Men's Health

Why Do Men Go Bald and How to Deal with It?  

Several men of mature age usually get baldness, or androgenetic alopecia, also called male pattern baldness, a hereditary condition. You may wonder if there are other causes of baldness and if it is possible to reverse this trend. This article will discuss what causes hair loss in men and what treatments can decelerate the balding process.

Why Do Men Go Bald and How to Deal with It
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Medical Causes of Baldness

In agreement with the American Hair Loss Association (AHLA), androgenetic alopecia is the main cause of baldness, accounting for over 95 percent of cases. This trait gives men a thinning crown and a receding hairline and is caused by a genetic sensitivity to dihydrotestosterone (DHT), testosterone’s byproduct.

Male pattern baldness is characterized by hair thinning and no other symptoms. The medical causes of hair loss do not usually have a predictable pattern. You may lose hair in a few spots or all over the body. The following are medical conditions that lead to varying degrees of baldness: Some types may be permanent, while you may reverse others. They include:

1. Alopecia areata

This affliction leads the body’s immune system to attack healthy hair follicles, resulting in hair loss. Hair falls out of your head in small patches; this can also affect other body parts. For example, you may have a bald spot in your eyebrows, eyelashes, or beard. The hair may never grow back.

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2. Telogen effluvium

Excessive hair loss may sometimes be caused by a stressful event or a shock to the system. It usually occurs after two to three months. Another way one may lose hair is through an accident, drastic weight loss, psychological stress, illness, or surgery. Telogen effluvium does not cause permanent shedding because the hair may grow back within two to six months.

3. Nutritional Deficiency

Your body requires all nutrients to have good overall health. Lack of essential nutrients such as iron may lead to poor hair growth and baldness. Protein and vitamin consumption are critical for healthy hair growth. A deficiency of these nutrients may cause excessive hair shedding, leading to baldness.

Some medications may also cause hair loss. Some of the known medicines associated with baldness include:

  • Immunosuppressants
  • Chemotherapy drugs
  • Antidepressants such as fluoxetine (Prozac) and sertraline (Zoloft)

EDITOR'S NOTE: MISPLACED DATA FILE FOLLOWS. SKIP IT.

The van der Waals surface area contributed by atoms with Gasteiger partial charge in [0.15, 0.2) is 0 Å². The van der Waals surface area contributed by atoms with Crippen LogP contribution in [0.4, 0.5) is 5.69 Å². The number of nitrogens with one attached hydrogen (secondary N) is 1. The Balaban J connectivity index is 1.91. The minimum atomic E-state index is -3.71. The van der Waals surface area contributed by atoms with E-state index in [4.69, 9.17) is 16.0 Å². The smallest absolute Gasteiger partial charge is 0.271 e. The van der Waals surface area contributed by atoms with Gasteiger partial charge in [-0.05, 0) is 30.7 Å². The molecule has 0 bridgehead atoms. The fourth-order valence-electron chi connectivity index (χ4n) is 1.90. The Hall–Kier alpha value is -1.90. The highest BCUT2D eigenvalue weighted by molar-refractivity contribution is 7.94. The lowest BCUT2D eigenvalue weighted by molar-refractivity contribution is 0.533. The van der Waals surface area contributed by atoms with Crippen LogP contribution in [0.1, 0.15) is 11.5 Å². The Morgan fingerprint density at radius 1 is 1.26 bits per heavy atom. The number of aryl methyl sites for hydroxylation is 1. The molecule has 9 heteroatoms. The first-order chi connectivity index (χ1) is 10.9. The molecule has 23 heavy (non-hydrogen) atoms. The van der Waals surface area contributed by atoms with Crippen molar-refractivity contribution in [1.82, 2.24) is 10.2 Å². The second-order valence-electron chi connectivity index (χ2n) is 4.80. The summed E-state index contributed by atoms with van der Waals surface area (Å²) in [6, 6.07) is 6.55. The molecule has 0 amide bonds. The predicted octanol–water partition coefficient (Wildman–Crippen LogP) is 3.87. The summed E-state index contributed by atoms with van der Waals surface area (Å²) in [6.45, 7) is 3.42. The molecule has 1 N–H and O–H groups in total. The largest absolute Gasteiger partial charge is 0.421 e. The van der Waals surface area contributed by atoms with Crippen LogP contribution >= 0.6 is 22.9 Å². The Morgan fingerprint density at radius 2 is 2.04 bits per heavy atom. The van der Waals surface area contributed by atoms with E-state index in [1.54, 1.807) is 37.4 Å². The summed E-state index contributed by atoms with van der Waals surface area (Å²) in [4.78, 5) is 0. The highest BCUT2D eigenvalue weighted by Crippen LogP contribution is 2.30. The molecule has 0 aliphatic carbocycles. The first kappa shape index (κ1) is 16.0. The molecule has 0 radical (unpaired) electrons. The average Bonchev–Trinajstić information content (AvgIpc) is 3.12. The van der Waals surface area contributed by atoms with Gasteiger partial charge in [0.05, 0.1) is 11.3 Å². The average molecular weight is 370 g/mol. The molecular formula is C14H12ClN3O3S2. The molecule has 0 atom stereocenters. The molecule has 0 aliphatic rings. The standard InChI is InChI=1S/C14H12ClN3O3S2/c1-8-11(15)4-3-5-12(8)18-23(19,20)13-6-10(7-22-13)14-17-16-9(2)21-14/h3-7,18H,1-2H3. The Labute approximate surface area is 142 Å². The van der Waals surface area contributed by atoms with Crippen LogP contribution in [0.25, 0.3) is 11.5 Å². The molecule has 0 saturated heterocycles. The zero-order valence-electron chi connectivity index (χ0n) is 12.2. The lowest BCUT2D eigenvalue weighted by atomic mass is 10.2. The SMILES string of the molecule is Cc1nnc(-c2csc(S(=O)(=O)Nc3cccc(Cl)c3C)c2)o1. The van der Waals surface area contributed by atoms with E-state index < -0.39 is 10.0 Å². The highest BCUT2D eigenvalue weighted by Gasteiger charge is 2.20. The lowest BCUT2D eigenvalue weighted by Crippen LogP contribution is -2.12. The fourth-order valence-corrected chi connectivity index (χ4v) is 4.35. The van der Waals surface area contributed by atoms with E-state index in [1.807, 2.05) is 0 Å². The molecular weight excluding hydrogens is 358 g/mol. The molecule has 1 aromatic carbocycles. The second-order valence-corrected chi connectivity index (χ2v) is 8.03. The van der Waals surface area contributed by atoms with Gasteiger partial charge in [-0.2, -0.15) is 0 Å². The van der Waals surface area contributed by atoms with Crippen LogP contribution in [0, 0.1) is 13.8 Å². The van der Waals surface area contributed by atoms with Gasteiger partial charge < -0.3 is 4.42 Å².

• Acne drugs such as isotretinoin (Accutane)
  • Anticoagulants such as warfarin and heparin
  • Antifungal medications, in particular voriconazole
  • Cholesterol-lowering medications such as atorvastatin (Lipitor) and simvastatin (Zocor)
  • Blood pressure drugs such as ACE inhibitors and beta blockers

Hair Loss Treatments

Male pattern baldness can be treated by a range of products that you rub onto your scalp and by more invasive treatments that can restore hair growth or replace the lost hair. Some medications for baldness need a doctor’s prescription, while others are over-the-counter drugs.

1. Medications

The proven drugs to treat or avert male pattern baldness are minoxidil (Rogaine, loniten) and finasteride (Propecia, Proscar), and it may take more than 6 months to start showing results. Minoxidil is available over the counter, while a qualified medical practitioner must prescribe finasteride. Finasteride medication usually interferes with testosterone and DHT by inhibiting the 5-alpha reductase enzyme that converts testosterone to DHT.

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Another 5-alpha reductase inhibitor is dutasteride (Avodart), also considered a potential treatment for male pattern baldness. If you want to know how to get testosterone prescribed, please consult a qualified medical practitioner.

2. Laser Treatments

You may also treat male pattern baldness with low-level laser therapy. This treatment is less invasive than a hair transplant and has proven tolerable and safe. There is less research concerning hair growth from laser therapy. However, studies show that laser therapy increases hair growth by about 39 percent.

3. Hair Transplant Surgery

Hair transplant procedures include follicular unit extraction (FUE) and follicular unit transplantation (FUT). FUE involves the removal of an individual’s hair follicles; the surgeon then makes small holes on the scalp where no hair is growing. The healthy follicles are then put into these holes.

FUT is where the surgeon removes a section of skin from the scalp where there’s still hair growth. This skin section is subdivided into tiny pieces known as grafts and inserted into the parts of the scalp where hair has stopped growing.

How to Keep Your Hair Healthy and Prevent Baldness from Other Causes

You can prevent baldness at the first sign of thinning hair by getting a hair loss treatment. Although it would be best if you kept your hair healthy and prevented baldness by doing the following:

  1. Regular scalp massages Scalp massage may stimulate hair growth or prevent further hair loss.
  2. Quit smoking. Smoking contains genotoxicants, which can harm the DNA of the hair follicle and cause baldness.
  3. Manage stress through meditation and exercise.
  4. A well-balanced diet rich in vitamins, protein, and iron is essential for proper hair growth.
  5. Take the proper medication. Sometimes your medication may be the main cause of hair loss. Talk to your physician about other options that may not negatively affect your body.

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